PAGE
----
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Royal Ontario Museum announces the Richard M. Ivey Curator of Invertebrate Palaeontology
Dr. Jean-Bernard Caron at a fieldwork site in Kootenay National Park.


TORONTO.- The Royal Ontario Museum announced the establishment of the Richard M. Ivey Curator of Invertebrate Palaeontology—the first endowed position of its kind in Canada. This prestigious and important new role will be held by the ROM’s Dr. Jean-Bernard Caron, Senior Curator of Invertebrate Palaeontology.

“We are very grateful to Richard Ivey for this leadership gift that will help unlock the full potential of the ROM’s fossil collections,” says Josh Basseches, ROM Director & CEO. “This endowed curatorship will enable the ROM to further develop an ambitious range of engaging programs for the public, conduct original research, and provide unparalleled educational opportunities in one of our important areas of expertise.”

In addition to its well-known fossil vertebrate collections, including dinosaurs and mammals, the ROM holds nearly half a million specimens of non-vertebrate fossils (invertebrates, plants, microbes, and trace fossils) representing an astonishing evolutionary record that stretches from the first sparks of life three billion years ago to near modern times. This collection includes superb and scientifically important specimens from Ontario and across Canada, most significantly from the renowned Burgess Shale, a half-billion-year-old fossil site in British Columbia. With close to 250,000 specimens collected since 1975 by the ROM, this collection, which is held in trust for Parks Canada, is by far the largest and most comprehensive of its kind in the world.

Dr. Jean-Bernard Caron specializes in the origin and early evolution of animals during the “Cambrian explosion,” the period in evolutionary history when diverse groups of animals appeared in the fossil record for the first time. He leads a dynamic research program on the Burgess Shale, and regularly organizes field expeditions to the Canadian Rocky Mountain Parks of British Columbia. In 2012, Dr. Caron and his team discovered an extraordinary new Burgess Shale site near Marble Canyon in Kootenay National Park, which has so far yielded tens of thousands of specimens and dozens of species new to science. Dr. Caron has published over 50 scientific papers since joining the ROM in 2006, including several in the prestigious journals Science and Nature. Many of his ground-breaking studies and discoveries of new organisms have been widely covered in the media, including by CBC, the New York Times and the BBC. Dr. Caron has also featured in a number of TV documentaries, including First Life with Sir David Attenborough. As a result of his various accomplishments, Dr. Caron won the Pikaia Award for outstanding contributions to Canadian research from the Palaeontology Division of the Geological Association of Canada.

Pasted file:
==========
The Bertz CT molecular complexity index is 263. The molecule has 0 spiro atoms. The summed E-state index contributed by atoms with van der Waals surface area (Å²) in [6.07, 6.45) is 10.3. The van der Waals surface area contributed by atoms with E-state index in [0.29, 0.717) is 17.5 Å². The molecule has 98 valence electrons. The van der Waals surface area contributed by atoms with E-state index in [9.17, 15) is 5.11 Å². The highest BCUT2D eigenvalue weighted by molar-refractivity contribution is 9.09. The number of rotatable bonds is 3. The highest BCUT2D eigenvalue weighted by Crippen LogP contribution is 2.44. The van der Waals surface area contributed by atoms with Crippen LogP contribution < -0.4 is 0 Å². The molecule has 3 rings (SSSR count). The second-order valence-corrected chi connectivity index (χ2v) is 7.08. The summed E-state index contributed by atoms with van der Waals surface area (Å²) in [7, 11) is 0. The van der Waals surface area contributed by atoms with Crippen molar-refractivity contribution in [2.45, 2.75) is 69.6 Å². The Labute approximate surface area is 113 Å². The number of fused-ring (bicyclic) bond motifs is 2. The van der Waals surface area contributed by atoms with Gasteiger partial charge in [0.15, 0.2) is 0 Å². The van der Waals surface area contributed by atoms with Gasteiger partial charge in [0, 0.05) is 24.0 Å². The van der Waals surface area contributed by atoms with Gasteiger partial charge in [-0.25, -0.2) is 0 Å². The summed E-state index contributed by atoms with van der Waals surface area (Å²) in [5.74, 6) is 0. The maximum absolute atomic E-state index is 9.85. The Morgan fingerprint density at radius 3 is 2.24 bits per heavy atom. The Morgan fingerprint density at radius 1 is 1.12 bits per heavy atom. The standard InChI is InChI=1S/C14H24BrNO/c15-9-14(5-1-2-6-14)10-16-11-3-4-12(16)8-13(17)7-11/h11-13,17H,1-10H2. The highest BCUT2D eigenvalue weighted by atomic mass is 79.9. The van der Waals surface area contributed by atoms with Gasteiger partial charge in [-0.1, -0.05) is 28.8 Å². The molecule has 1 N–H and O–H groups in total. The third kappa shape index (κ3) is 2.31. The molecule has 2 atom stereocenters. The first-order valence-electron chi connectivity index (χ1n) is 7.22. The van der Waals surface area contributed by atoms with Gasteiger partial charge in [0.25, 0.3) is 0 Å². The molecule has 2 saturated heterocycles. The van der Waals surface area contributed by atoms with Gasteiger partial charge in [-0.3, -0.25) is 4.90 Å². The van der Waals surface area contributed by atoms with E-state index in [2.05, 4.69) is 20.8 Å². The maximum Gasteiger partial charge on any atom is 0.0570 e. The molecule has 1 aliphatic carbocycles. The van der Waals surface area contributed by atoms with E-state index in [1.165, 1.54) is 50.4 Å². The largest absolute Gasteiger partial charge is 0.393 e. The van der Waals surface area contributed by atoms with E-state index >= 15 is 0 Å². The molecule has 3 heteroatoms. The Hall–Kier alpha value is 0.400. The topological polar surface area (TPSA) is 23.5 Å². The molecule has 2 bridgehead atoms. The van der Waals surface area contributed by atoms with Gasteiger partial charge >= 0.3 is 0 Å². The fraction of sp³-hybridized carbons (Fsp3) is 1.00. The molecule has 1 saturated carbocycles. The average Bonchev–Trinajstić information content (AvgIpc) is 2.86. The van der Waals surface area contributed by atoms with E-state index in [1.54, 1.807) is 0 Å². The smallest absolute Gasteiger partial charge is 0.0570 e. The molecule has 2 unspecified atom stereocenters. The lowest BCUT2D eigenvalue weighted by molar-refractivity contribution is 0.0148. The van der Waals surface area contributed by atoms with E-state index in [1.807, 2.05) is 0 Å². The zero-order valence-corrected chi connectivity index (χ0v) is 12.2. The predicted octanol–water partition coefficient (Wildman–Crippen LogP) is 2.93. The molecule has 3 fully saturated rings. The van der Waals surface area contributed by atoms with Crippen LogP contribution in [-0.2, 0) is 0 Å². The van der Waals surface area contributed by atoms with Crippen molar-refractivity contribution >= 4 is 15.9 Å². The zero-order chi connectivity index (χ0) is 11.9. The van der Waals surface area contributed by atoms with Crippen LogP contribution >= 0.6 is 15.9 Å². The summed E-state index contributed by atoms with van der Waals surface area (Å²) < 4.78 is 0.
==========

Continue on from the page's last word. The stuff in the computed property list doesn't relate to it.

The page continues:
Dr. Caron is actively overseeing the development of the ROM’s future Dawn of Life permanent gallery, a project that has also received generous support from the Ivey Family and other leadership donors. This new gallery will highlight the story of life from its beginnings to the evolution of the first dinosaurs and mammals and will complement the James and Louise Temerty Galleries of the Age of Dinosaurs and the Reed Gallery of the Age of Mammals on the second floor of the ROM.

“I’m very pleased to support Dr. Jean-Bernard Caron and the ROM’s critical ongoing work in the field of Invertebrate Palaeontology,” said Richard Ivey. “I see this endowment as an essential contribution to one of the Museum’s most important areas of collection and focus; one that offers a comprehensive understanding of our planet’s natural history and the evolution of life since our shared beginnings.”

The endowment program at the ROM presents donors with an outstanding opportunity to permanently enable thought-provoking exhibitions, revolutionary research and engaging public programs by supporting the Museum’s curatorial expertise. The Richard M. Ivey Curator of Invertebrate Palaeontology is one of nine endowed curatorships at the Museum, and the second to receive matching funds by the Louise Hawley Stone Charitable Trust.





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